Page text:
Brexit, GDPR and privacy

As a result of the United Kingdom's departure from the European Union, the applicable regulations for both ceased to be. This occurred on December 31, 2020, the date on which the transition period ended. In the specific case of the General Regulation for the Protection of Personal Data (GDPR), it is no longer a basic norm for the treatment of personal data in the United Kingdom (although, it should be clarified, that the United Kingdom, prior to its withdrawal from the The EU adopted many EU regulations on data as their own, thus, they start from almost identical regulatory scenarios).

In that sense, as trade and business will not stop being carried out, the flow of data will have to be maintained with the safeguards of the law. For this reason, the European Commission has approved two drafts of Data Adequacy (one referring to the GDPR y another referring to the law enforcement directive) so that the cross-border flow of data between both parties does not deviate from the standards that the GDPR stipulated and that are so important today. In that sense, the EU justice commissioner, Didier Reynders Indian"the secure flow of data between the EU and the UK is crucial for maintaining close business ties and effective cooperation in the fight against crime"

In addition to this, we must not forget that the United Kingdom has signed the European Convention on Human Rights and Convention 108 (on privacy and data protection), as well as the fact that it recognized its submission to the jurisdiction of the European Court of Human Rights.

The data adequacy draft referring to the GDPR in good account highlights the fact that the United Kingdom's data protection regulatory framework is very similar to that of the EU, with which, in principle, there should be no major difficulties for the flow of data. data. However, he notes:

(i) That the European Commission must carry out continuous monitoring work on how the United Kingdom implements and enforces its data protection regulatory framework in order to guarantee that “there is an equivalent level of protection”.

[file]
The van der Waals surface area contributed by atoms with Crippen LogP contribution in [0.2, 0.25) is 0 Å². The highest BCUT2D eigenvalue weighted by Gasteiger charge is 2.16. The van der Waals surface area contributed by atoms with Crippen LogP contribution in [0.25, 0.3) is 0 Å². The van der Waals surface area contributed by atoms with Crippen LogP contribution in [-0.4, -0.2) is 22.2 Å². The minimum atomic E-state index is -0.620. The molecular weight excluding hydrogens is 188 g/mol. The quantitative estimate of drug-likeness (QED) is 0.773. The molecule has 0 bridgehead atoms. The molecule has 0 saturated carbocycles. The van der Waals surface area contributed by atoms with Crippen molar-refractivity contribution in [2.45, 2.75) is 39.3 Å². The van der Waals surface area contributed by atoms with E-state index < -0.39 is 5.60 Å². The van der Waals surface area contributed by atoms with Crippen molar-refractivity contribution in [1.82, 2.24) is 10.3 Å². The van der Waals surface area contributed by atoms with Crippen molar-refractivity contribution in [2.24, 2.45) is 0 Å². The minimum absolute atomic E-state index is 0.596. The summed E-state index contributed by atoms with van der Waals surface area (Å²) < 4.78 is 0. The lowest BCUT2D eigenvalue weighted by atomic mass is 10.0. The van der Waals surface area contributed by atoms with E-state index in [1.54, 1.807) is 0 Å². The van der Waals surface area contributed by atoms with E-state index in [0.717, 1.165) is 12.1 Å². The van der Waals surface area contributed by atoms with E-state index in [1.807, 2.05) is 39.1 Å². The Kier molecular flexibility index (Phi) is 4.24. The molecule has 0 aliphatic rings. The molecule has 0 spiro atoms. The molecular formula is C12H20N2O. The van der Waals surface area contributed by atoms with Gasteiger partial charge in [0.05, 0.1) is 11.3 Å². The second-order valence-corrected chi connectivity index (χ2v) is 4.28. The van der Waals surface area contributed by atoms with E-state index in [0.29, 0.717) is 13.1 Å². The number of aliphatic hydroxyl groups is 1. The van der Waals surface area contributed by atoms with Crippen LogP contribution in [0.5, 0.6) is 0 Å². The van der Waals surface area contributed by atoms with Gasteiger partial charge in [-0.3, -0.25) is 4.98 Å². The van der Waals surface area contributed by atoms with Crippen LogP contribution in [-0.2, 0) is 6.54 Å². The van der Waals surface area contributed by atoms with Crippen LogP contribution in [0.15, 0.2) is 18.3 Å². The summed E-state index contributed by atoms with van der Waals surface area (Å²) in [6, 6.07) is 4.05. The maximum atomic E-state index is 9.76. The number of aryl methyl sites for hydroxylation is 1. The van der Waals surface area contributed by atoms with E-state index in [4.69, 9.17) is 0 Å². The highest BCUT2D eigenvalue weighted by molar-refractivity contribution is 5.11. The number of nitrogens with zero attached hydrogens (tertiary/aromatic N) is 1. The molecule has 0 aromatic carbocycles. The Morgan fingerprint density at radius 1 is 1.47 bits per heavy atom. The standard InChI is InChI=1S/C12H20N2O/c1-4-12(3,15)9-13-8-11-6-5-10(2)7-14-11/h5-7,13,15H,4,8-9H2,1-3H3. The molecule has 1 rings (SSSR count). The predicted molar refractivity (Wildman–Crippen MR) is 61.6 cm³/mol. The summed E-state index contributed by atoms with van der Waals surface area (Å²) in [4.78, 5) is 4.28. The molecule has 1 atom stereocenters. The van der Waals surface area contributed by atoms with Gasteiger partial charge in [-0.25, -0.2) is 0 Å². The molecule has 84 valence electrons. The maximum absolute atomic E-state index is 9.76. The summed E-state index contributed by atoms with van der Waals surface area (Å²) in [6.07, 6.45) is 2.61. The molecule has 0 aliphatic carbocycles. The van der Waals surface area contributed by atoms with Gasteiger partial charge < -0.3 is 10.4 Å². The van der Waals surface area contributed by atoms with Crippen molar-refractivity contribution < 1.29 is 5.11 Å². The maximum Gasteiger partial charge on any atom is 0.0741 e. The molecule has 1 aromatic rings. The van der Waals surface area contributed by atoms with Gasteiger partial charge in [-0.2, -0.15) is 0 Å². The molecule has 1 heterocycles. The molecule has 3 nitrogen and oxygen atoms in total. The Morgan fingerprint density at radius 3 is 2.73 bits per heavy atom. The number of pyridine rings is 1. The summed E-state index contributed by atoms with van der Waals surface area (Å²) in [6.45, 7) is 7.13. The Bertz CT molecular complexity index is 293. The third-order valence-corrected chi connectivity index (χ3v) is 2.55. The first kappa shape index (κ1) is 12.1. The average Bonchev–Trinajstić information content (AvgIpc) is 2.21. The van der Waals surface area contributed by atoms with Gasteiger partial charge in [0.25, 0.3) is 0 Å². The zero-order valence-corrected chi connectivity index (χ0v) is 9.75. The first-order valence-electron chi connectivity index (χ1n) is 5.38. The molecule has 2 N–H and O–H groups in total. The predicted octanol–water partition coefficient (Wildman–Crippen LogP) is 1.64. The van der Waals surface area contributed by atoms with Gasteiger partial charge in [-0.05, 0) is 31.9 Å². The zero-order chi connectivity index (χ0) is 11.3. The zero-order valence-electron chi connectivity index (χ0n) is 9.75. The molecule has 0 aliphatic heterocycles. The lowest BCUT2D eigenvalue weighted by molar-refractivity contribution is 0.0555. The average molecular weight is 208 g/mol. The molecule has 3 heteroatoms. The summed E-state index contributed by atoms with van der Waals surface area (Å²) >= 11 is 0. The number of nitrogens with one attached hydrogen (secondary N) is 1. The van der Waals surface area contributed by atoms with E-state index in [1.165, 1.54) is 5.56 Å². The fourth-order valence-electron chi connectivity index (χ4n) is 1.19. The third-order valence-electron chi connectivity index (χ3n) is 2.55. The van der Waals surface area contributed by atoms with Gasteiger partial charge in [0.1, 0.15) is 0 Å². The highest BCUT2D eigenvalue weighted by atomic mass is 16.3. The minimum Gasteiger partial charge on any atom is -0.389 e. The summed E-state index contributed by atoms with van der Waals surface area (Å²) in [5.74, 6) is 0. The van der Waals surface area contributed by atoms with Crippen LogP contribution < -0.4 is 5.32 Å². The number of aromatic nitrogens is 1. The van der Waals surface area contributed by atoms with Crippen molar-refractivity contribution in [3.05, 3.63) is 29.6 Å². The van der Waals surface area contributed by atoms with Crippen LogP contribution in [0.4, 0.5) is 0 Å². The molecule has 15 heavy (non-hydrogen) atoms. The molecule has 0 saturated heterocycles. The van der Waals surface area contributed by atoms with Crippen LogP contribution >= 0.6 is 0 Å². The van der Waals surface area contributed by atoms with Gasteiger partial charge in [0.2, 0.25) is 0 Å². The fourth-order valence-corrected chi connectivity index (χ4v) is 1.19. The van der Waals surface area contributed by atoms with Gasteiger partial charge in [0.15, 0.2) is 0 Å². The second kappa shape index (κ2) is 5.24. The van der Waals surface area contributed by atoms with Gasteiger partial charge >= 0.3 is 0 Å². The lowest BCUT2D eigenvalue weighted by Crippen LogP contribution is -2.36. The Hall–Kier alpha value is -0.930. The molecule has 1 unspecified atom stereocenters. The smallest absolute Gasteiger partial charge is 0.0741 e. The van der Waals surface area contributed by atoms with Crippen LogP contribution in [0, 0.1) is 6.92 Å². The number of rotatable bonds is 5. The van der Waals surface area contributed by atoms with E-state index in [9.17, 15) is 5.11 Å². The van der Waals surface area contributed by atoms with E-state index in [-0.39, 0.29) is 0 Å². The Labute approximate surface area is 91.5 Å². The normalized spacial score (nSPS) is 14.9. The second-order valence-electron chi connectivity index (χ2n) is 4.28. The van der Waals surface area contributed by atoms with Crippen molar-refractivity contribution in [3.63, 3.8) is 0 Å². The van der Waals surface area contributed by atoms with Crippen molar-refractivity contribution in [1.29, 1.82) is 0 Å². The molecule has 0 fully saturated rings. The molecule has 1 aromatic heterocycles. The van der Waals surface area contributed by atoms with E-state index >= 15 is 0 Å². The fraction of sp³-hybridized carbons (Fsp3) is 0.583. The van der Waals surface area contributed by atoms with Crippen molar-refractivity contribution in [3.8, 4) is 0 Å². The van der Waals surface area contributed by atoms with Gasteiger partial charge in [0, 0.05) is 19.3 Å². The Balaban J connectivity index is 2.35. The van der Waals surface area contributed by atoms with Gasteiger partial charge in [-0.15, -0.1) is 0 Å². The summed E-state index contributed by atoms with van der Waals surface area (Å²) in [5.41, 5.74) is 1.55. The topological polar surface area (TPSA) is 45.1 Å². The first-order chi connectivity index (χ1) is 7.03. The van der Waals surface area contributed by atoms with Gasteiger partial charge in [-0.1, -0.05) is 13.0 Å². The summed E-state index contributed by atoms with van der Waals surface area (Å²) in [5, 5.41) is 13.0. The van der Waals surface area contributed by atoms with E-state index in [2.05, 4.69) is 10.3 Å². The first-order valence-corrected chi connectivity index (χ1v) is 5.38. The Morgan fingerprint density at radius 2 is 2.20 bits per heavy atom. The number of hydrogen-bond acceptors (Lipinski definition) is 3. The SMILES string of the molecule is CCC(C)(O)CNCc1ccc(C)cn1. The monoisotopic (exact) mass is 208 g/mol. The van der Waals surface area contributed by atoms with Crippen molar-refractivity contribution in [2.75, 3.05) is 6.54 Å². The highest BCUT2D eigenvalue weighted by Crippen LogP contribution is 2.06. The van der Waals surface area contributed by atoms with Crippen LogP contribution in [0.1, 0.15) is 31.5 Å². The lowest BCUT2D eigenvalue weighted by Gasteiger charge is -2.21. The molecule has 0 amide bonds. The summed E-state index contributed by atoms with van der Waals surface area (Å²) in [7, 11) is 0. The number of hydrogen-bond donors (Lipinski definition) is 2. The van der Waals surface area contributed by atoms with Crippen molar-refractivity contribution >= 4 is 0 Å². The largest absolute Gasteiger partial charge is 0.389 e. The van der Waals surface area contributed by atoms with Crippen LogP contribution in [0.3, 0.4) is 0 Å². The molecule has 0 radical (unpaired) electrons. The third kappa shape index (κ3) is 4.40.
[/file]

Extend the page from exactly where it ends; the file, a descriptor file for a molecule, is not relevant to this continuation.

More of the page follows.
(ii) That the authorities of the United Kingdom must inform the European Commission of any substantial change in their legal framework for data protection, or any other change that affects them. As well as the evolution of data processing practices.

(iii) EU Member States must inform the European Commission of any action taken by their own data protection authorities that have to do with complaints or inquiries about the transfer of data to data controllers or processors in the United Kingdom. Among other.

Finally, both agreements are still drafts, the European Data Protection Council still needs the approval of the representatives of the member states of the European Union. After that, the European Commission may adopt the final decisions for the adaptation of the United Kingdom.

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Marilú Lazo
Lawyer from the Pontificia Universidad Católica del Perú (PUCP). Director of The Crypto Legal Blog, she has experience in corporate advice, consumer protection, as well as in matters of personal data protection and new technologies.

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